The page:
8 Tips on Managing Stress for Medical Interpreters
Dealing with stress in one’s job is a real problem for many workers on a daily basis. Medical interpreters are no different.
Remembering complicated medical terminology in two languages, understanding medical concepts and knowing how to explain them to the patient in one language, not missing important words or ideas when explaining patient’s answers to doctors (less vital, health-impacting information is lost), and keeping calm when patients or doctors give distressing news are just some of the daily stressors medical interpreters face.
Then there is the environment – medical interpreters are just as commonly needed in health clinics as they are emergency rooms where stress levels are at their maximum. Needless to say, letting the stress get to you as a medical interpreter can severely impact your job performance plus your physical and mental health - and someone else’s for that matter.
So what can you do to overcome job related stress, and continue performing at your absolute best?
We’ve got some tips for interpreters – which can be applied to medical interpreters and those practicing in other settings – to help you keep your stress under control.
8 Tips for Interpreters on Stress Management
As mentioned before, there are a variety of reasons you may feel stress as a medical interpreter. We’ve focused two of the big ones, and given you some ways to keep yourself motivated and healthy when the going gets tough.
Interpreting in first person can sometimes cause you to feel like you are experiencing another’s pain or suffering.
- Ground yourself, remind yourself of who you are and why you do what you do while remembering the positive experiences you’ve had interpreting.
- During breaks practice meditation techniques such as mindfulness that focus on clearing your mind and breathing. At home, keep a journal to write down painful experiences or frustrations.
- Exercise and make sure you eat healthy, focus on your own wellbeing outside of work by spending time with family and friends, or doing something you love.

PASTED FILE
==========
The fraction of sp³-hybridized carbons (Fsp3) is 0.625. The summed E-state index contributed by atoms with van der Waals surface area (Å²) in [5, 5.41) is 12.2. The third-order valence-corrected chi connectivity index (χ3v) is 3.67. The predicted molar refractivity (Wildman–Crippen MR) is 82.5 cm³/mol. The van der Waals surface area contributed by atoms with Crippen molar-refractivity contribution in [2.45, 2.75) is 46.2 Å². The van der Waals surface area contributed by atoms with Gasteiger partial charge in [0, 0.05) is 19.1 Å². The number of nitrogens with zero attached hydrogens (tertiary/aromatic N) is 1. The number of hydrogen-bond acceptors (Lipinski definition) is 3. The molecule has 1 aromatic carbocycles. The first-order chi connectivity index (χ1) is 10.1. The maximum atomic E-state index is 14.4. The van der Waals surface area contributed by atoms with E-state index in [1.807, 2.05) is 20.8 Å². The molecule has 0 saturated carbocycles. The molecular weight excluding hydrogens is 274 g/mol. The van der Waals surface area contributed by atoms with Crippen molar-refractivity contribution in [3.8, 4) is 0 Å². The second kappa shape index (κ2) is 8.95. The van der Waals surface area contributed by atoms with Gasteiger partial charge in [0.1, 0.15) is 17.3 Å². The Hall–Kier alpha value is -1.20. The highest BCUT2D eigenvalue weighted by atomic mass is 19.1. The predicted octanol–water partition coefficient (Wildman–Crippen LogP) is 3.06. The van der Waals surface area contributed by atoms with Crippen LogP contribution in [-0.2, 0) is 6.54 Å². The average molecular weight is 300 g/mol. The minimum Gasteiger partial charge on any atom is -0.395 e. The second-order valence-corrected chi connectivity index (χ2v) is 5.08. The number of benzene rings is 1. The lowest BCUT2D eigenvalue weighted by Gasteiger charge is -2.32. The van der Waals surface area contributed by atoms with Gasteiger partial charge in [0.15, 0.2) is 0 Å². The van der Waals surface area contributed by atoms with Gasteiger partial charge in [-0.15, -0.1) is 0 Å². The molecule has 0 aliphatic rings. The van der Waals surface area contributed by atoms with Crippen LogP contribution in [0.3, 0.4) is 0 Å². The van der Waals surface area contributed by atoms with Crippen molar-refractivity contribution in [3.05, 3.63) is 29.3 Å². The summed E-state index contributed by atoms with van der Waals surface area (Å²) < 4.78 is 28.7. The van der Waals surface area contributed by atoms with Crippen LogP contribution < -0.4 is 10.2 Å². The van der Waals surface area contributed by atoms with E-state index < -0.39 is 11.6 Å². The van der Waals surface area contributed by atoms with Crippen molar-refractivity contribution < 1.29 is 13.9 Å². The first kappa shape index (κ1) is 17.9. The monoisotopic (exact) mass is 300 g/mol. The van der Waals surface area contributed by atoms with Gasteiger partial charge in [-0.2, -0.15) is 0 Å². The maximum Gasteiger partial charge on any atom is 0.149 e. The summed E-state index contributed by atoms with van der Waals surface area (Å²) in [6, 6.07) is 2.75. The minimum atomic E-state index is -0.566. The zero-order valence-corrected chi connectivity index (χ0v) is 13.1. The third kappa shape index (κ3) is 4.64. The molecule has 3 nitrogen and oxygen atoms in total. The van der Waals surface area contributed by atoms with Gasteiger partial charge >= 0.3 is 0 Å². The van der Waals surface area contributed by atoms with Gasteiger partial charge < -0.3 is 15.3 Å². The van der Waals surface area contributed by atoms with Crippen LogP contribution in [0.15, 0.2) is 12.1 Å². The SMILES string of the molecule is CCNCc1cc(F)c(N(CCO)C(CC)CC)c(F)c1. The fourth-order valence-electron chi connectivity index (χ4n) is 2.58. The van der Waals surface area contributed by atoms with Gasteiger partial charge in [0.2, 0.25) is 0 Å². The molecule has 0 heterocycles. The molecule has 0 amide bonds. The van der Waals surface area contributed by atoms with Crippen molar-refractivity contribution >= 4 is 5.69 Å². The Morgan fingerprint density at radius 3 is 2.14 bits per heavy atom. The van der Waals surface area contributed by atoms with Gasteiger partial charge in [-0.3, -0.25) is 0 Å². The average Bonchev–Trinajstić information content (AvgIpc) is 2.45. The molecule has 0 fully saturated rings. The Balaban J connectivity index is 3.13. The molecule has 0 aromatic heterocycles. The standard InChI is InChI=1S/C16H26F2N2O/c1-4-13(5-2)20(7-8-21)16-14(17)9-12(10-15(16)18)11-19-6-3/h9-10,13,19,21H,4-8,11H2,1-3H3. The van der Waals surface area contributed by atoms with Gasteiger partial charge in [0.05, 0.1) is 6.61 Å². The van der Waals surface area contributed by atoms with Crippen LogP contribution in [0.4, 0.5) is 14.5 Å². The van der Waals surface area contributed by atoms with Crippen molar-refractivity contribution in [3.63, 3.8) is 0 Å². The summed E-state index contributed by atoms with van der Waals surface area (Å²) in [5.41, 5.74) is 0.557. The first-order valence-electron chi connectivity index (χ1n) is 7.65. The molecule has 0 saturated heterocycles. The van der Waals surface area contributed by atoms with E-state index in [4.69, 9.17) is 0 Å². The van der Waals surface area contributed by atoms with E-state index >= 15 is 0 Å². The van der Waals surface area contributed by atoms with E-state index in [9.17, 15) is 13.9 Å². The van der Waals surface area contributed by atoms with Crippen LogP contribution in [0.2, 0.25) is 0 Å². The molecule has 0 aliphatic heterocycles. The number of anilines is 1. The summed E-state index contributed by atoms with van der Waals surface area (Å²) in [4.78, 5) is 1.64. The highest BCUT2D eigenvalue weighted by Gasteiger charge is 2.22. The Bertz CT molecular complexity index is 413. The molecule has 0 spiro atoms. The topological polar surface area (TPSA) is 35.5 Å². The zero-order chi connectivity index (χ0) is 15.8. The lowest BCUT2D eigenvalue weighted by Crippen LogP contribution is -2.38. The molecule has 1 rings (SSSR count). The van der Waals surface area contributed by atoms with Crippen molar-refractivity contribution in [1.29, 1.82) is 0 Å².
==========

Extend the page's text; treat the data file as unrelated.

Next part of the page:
- Speak with other medical interpreters, or join a community of those in the same profession who understand the work environment.
Sometimes you forget words, don’t understand concepts, misinterpret, and deal with situations you can’t control.
- Mistakes happen, and they will happen when you interpret - correct yourself if you realize you’ve made a mistake and move on.
- Interpret with a notebook in the event that your memory starts to become affected by a situation, or you’re afraid you might forget something important – jot down anything beforehand that you might think helpful in the situation.
- Regularly attend training sessions and advanced medical interpreting courses to expand your knowledge of terminology and concepts.
- In the instances where, despite everything you and the medical workers have done, something goes wrong, remember that you did everything you could and there are still others who need your help.
Maintaining a Good Routine, and Preparing for the Future
Managing your stress as a medical interpreter is similar to managing your stress in many other positions when it comes down to it. You need to identify what causes you the most stress, how you experience it, and what has worked in the past to relieve it.
Implementing a routine based on what you identify can serve to keep your stress levels under control, and prevent any long-term consequences of high stress.
One of the main tips for interpreters that should be focused on is routinely attending medical related discussions, as well as interpreting workshops and advanced training classes. Continuing your education is important for not only improving your interpreting work in the long-run, but also allowing you to feel more confident going into assignments which can reduce performance anxiety.
Language Connections offers both a beginner level and an Advanced Medical Interpreter Training Course to help aspiring and practicing interpreters gain the skill they need to interpret successfully. Both courses are 7 weeks and are taught by professional medical interpreters.
Managing your stress now and preparing for your future are essential to maintain a healthy lifestyle as a medical interpreter. There are times when you will feel high levels of stress – but with dedication and practice, it doesn’t have to hinder you.
Get the necessary, in person training in order to become a competent professional medical interpreter. Register now for our upcoming Medical Interpreter Training Program on our website:
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